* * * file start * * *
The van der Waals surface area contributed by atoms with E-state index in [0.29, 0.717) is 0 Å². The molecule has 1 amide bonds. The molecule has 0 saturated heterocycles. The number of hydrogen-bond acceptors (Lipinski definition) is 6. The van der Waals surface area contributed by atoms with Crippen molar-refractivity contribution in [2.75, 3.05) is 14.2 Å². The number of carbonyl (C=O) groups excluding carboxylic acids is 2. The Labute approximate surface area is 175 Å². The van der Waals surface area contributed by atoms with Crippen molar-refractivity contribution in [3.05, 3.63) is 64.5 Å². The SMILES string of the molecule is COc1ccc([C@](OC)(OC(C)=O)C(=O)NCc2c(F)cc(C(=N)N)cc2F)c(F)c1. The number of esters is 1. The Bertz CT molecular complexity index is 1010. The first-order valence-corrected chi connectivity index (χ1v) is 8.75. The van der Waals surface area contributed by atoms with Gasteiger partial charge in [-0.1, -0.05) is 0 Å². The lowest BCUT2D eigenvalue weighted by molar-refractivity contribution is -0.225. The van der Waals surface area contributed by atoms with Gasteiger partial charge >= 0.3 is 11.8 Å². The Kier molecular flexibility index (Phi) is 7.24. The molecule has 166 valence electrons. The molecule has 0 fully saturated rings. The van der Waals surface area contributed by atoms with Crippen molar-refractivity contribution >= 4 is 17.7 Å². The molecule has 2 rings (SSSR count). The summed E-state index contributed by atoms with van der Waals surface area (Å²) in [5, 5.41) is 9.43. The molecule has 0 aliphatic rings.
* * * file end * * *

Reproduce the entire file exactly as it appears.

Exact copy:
The van der Waals surface area contributed by atoms with E-state index in [0.29, 0.717) is 0 Å². The molecule has 1 amide bonds. The molecule has 0 saturated heterocycles. The number of hydrogen-bond acceptors (Lipinski definition) is 6. The van der Waals surface area contributed by atoms with Crippen molar-refractivity contribution in [2.75, 3.05) is 14.2 Å². The number of carbonyl (C=O) groups excluding carboxylic acids is 2. The Labute approximate surface area is 175 Å². The van der Waals surface area contributed by atoms with Crippen molar-refractivity contribution in [3.05, 3.63) is 64.5 Å². The SMILES string of the molecule is COc1ccc([C@](OC)(OC(C)=O)C(=O)NCc2c(F)cc(C(=N)N)cc2F)c(F)c1. The number of esters is 1. The Bertz CT molecular complexity index is 1010. The first-order valence-corrected chi connectivity index (χ1v) is 8.75. The van der Waals surface area contributed by atoms with Gasteiger partial charge in [-0.1, -0.05) is 0 Å². The lowest BCUT2D eigenvalue weighted by molar-refractivity contribution is -0.225. The van der Waals surface area contributed by atoms with Gasteiger partial charge >= 0.3 is 11.8 Å². The Kier molecular flexibility index (Phi) is 7.24. The molecule has 166 valence electrons. The molecule has 0 fully saturated rings. The van der Waals surface area contributed by atoms with Crippen molar-refractivity contribution >= 4 is 17.7 Å². The molecule has 2 rings (SSSR count). The summed E-state index contributed by atoms with van der Waals surface area (Å²) in [5, 5.41) is 9.43. The molecule has 0 aliphatic rings.